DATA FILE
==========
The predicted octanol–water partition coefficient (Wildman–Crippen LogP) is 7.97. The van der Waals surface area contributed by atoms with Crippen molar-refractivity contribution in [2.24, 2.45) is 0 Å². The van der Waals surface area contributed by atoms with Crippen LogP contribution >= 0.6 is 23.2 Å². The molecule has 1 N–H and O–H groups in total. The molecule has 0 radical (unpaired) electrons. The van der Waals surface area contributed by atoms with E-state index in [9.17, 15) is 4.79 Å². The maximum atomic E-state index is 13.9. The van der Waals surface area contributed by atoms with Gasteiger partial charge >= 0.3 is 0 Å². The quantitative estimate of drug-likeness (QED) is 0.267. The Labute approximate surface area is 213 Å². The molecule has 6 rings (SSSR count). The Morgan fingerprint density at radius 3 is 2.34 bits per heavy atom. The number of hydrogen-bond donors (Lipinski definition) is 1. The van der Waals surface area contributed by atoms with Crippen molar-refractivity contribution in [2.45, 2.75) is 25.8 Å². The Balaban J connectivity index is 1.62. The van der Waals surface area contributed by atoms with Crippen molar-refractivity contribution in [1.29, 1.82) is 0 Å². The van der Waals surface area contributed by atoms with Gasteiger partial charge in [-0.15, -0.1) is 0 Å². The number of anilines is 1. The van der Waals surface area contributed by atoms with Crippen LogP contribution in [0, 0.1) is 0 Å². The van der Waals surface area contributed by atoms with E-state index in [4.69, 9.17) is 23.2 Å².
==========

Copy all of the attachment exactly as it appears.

The predicted octanol–water partition coefficient (Wildman–Crippen LogP) is 7.97. The van der Waals surface area contributed by atoms with Crippen molar-refractivity contribution in [2.24, 2.45) is 0 Å². The van der Waals surface area contributed by atoms with Crippen LogP contribution >= 0.6 is 23.2 Å². The molecule has 1 N–H and O–H groups in total. The molecule has 0 radical (unpaired) electrons. The van der Waals surface area contributed by atoms with E-state index in [9.17, 15) is 4.79 Å². The maximum atomic E-state index is 13.9. The van der Waals surface area contributed by atoms with Gasteiger partial charge >= 0.3 is 0 Å². The quantitative estimate of drug-likeness (QED) is 0.267. The Labute approximate surface area is 213 Å². The molecule has 6 rings (SSSR count). The Morgan fingerprint density at radius 3 is 2.34 bits per heavy atom. The number of hydrogen-bond donors (Lipinski definition) is 1. The van der Waals surface area contributed by atoms with Crippen molar-refractivity contribution in [2.45, 2.75) is 25.8 Å². The Balaban J connectivity index is 1.62. The van der Waals surface area contributed by atoms with Crippen molar-refractivity contribution in [1.29, 1.82) is 0 Å². The van der Waals surface area contributed by atoms with Gasteiger partial charge in [-0.15, -0.1) is 0 Å². The number of anilines is 1. The van der Waals surface area contributed by atoms with Crippen LogP contribution in [0, 0.1) is 0 Å². The van der Waals surface area contributed by atoms with E-state index in [4.69, 9.17) is 23.2 Å².